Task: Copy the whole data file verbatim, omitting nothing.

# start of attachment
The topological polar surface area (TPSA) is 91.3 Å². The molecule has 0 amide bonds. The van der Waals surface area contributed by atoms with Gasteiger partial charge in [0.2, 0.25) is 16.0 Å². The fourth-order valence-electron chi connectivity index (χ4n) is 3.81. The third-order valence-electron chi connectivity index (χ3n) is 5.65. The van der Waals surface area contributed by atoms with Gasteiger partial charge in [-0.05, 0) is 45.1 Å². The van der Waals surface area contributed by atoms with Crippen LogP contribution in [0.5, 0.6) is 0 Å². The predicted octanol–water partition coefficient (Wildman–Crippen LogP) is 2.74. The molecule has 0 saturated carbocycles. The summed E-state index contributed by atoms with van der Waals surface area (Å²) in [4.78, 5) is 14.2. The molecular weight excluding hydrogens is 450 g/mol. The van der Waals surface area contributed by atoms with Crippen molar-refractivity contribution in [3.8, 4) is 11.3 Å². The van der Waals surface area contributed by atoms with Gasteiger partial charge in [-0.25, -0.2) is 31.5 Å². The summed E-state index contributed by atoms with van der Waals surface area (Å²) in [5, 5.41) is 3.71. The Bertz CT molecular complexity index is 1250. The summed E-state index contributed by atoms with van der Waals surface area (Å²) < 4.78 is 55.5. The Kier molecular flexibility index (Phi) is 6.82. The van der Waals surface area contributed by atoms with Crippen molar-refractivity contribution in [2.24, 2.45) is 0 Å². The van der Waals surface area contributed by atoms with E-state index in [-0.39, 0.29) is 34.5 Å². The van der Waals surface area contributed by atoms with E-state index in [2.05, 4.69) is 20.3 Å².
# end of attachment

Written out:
The topological polar surface area (TPSA) is 91.3 Å². The molecule has 0 amide bonds. The van der Waals surface area contributed by atoms with Gasteiger partial charge in [0.2, 0.25) is 16.0 Å². The fourth-order valence-electron chi connectivity index (χ4n) is 3.81. The third-order valence-electron chi connectivity index (χ3n) is 5.65. The van der Waals surface area contributed by atoms with Gasteiger partial charge in [-0.05, 0) is 45.1 Å². The van der Waals surface area contributed by atoms with Crippen LogP contribution in [0.5, 0.6) is 0 Å². The predicted octanol–water partition coefficient (Wildman–Crippen LogP) is 2.74. The molecule has 0 saturated carbocycles. The summed E-state index contributed by atoms with van der Waals surface area (Å²) in [4.78, 5) is 14.2. The molecular weight excluding hydrogens is 450 g/mol. The van der Waals surface area contributed by atoms with Crippen molar-refractivity contribution in [3.8, 4) is 11.3 Å². The van der Waals surface area contributed by atoms with Gasteiger partial charge in [-0.25, -0.2) is 31.5 Å². The summed E-state index contributed by atoms with van der Waals surface area (Å²) in [5, 5.41) is 3.71. The Bertz CT molecular complexity index is 1250. The summed E-state index contributed by atoms with van der Waals surface area (Å²) < 4.78 is 55.5. The Kier molecular flexibility index (Phi) is 6.82. The van der Waals surface area contributed by atoms with Crippen molar-refractivity contribution in [2.24, 2.45) is 0 Å². The van der Waals surface area contributed by atoms with E-state index in [-0.39, 0.29) is 34.5 Å². The van der Waals surface area contributed by atoms with E-state index in [2.05, 4.69) is 20.3 Å².